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|The thing is...
Written by BarbaraB
(5/20/2007 3:06 p.m.)
in consequence of the missive, Not just what-ifs, penned by Tracy W
...Charlotte was aware of all of the 'what ifs', she looked at them and for her the 'what ifs' were worth the risk more than what she faced as a spinster in her particualar situation. Also, as far as kids and if Mr. Collins died, the WHAT JANE AUSTEN ATE AND CHARLES DICKENS KNEW states this:
...in a society where power, money, and prestige were still often tied to the possesion of great estates and a name, an ecomomic transaction is really what it was (marriage). A husband often had to have a rich wife in order to keep up the ancestral family name in style. And since her fortune by law became her husband's property at marriage, the bride's family had to worry about making sure she and her children had something to live on if her husband died or were a wastrel. Women had a right of dower---or the income from approximately one third of their husbands' land---when their husbands died, but this was all but abolished by the Dower Act of 1833. Typically, then, the brides family would have their lawyers negotiate with the husband's lawyers to get the husband to agree to guarantee her "pin money," which was a small personal annual allowance, while he lived, a "jointure," a hefty chunk of property or money to support her after he died, and "portions" of money for their children. All this would be written up into a "marriage settlement" by the lawyers before anyone walked down the aisle. Even before the 1830 law these things were evidently being practiced because we hear of these terms in some of JA's novels. I guess this law made them a legal requirement.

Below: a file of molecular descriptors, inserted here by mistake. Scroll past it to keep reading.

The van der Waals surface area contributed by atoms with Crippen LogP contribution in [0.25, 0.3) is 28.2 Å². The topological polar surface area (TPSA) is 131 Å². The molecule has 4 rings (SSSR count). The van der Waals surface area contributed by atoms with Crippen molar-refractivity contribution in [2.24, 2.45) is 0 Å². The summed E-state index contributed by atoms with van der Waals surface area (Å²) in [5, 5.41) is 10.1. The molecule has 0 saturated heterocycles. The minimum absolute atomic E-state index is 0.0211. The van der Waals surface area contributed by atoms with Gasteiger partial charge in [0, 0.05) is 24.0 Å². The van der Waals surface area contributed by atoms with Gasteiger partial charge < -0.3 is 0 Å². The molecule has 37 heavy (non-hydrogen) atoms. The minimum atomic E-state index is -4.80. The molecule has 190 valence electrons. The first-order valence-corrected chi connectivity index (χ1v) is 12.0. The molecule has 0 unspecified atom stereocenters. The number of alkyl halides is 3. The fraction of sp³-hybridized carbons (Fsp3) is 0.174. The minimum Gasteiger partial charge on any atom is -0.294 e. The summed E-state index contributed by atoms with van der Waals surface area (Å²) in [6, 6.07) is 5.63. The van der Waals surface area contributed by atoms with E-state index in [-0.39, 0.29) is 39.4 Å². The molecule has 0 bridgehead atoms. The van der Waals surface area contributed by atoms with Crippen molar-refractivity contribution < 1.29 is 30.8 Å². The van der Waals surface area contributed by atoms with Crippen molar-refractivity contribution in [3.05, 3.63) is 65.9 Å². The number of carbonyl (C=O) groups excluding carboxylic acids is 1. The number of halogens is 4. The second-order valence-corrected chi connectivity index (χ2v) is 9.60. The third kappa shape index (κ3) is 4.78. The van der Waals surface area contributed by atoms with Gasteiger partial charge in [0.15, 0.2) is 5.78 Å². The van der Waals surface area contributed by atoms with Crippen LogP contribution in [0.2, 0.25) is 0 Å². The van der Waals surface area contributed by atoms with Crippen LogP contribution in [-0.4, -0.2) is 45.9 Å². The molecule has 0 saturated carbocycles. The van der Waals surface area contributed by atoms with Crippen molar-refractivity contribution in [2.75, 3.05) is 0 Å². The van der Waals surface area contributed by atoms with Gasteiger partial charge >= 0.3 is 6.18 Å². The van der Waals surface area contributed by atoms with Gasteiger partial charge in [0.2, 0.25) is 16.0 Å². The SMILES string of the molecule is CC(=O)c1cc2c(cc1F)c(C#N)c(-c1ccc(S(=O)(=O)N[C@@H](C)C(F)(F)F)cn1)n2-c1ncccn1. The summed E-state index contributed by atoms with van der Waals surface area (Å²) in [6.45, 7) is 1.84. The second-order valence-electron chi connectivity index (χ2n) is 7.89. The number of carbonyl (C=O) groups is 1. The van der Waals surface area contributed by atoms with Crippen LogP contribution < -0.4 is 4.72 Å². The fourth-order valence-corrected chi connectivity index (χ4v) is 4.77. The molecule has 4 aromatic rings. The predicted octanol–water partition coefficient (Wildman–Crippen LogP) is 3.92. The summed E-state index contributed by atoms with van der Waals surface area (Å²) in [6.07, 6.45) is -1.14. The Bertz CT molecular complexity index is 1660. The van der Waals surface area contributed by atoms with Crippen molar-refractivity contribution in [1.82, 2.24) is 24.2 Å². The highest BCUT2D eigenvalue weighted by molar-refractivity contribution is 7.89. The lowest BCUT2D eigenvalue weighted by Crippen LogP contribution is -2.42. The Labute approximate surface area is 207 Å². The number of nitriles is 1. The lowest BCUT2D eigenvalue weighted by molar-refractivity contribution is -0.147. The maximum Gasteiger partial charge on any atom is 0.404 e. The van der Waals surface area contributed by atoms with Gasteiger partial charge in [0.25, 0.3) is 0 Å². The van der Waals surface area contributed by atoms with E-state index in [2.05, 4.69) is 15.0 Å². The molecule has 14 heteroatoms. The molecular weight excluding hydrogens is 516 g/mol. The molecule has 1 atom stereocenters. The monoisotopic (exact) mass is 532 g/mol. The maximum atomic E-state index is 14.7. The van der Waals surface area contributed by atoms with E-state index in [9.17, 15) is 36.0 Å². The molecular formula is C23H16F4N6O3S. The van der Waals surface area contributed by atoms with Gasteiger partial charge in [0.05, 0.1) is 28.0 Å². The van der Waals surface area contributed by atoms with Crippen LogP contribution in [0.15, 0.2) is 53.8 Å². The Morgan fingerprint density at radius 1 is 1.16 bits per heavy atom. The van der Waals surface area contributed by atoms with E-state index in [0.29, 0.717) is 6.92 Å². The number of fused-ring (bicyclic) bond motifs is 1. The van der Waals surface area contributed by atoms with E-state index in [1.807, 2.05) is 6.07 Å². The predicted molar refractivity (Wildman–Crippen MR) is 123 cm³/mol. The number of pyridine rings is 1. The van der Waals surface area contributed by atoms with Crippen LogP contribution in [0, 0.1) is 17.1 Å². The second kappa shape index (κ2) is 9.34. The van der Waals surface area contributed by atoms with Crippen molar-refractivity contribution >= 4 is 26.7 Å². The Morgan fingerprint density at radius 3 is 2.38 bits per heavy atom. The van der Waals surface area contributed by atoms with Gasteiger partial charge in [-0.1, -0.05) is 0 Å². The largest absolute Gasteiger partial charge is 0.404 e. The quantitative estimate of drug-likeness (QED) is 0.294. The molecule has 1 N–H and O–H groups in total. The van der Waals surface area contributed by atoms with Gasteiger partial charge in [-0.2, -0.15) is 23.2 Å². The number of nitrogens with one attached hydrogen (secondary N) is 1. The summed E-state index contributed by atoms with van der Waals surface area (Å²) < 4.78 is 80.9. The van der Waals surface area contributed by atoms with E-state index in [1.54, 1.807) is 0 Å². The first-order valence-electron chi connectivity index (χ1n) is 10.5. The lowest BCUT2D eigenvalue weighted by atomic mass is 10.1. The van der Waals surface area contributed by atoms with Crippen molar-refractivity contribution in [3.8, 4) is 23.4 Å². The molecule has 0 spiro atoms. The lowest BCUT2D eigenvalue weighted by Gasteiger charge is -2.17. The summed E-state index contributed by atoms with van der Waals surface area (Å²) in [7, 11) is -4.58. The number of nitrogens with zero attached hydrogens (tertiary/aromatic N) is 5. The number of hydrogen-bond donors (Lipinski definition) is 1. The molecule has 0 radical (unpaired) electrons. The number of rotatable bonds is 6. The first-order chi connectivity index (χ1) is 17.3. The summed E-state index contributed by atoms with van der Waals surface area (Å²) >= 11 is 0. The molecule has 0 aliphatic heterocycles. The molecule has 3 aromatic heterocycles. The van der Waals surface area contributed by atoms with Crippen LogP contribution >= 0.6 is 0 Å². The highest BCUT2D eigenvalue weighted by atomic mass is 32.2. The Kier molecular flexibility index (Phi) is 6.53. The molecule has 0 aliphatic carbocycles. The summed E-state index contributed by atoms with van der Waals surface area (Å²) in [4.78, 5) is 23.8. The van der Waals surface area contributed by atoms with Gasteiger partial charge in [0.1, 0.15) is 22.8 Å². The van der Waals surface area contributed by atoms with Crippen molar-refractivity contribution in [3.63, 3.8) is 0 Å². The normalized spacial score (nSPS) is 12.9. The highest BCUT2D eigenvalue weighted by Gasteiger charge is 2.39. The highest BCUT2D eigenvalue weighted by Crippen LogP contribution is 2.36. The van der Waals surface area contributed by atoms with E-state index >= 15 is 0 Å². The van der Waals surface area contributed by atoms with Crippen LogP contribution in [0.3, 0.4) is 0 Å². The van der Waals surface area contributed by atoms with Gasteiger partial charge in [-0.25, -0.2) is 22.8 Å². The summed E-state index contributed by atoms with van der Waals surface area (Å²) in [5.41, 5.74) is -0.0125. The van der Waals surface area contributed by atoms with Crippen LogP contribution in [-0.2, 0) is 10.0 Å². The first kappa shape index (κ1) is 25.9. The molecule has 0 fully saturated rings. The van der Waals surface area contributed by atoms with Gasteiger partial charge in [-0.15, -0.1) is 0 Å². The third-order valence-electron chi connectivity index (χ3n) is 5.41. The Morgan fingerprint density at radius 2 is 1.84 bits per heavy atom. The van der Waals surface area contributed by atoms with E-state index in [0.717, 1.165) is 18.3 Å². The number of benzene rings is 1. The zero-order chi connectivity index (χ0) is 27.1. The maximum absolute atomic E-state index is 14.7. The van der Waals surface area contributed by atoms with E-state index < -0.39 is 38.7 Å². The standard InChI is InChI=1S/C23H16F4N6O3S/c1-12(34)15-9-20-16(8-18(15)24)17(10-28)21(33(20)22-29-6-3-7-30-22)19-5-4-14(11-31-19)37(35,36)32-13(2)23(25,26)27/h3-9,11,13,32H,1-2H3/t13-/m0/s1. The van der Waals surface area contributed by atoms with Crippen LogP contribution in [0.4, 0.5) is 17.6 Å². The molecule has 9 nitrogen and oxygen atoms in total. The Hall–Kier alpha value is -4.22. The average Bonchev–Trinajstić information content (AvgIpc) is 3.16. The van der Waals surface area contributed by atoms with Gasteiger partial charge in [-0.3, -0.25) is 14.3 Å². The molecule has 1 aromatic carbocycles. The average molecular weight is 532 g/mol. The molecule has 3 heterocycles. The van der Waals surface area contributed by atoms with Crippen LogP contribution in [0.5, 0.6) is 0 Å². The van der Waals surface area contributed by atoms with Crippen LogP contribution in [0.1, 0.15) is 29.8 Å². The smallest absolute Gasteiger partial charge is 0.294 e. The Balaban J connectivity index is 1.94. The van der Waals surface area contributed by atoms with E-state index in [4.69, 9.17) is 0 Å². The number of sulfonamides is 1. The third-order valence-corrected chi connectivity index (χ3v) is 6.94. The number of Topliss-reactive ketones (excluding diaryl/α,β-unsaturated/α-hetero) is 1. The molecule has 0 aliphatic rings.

I would assume that the right of dower was something that Sir Lucas took care of before he handed his daughter off to Mr. Collins. I'm not sure what this meant for Charlotte, particularly, since at the time, Mr. Collins had not yet inherited Longborne and was not in possesion of any land. However, "A contempory courtship etiquette manual says very straightforwardly that once you propose, 'your course of action is to acquaint the parents or guardians of the lady with your intentiions, at the same time stating your circumstance and what settlement you would make upon your future wife; and, on their side, they must state what will be her fortune as near as they can estimate to the best of their knowledge at the time you make the enquiry.' If Mr. Collins had nothing much to offer, under the circumstances, then the family and Charlotte would know this and just accept the 'what ifs' hoping it was something that would not have to be faced. If so, she would have rolled the dice and lost and have had basically the same options she had to begin with: moving in with a member of her family, etc.
This is not something you should IMHO continue to frustrate yourself with... Just recognize that it was simply Charlotte doing what she needed to do for herself. Someone else of a different temperament in the exact situation might have done the opposite. When all is said and done, it is a matter of 'to each his/her own' and it is not a decision one way or the other that someone should be judged harshly for if you consider the time in which they lived... I must say though that your quest to get at the bottom of your need to understand it has generated some wonderful and enlightening posts in my opinion. :) (I'm sure someone will correct/add to any information in this post if need be, thanks).
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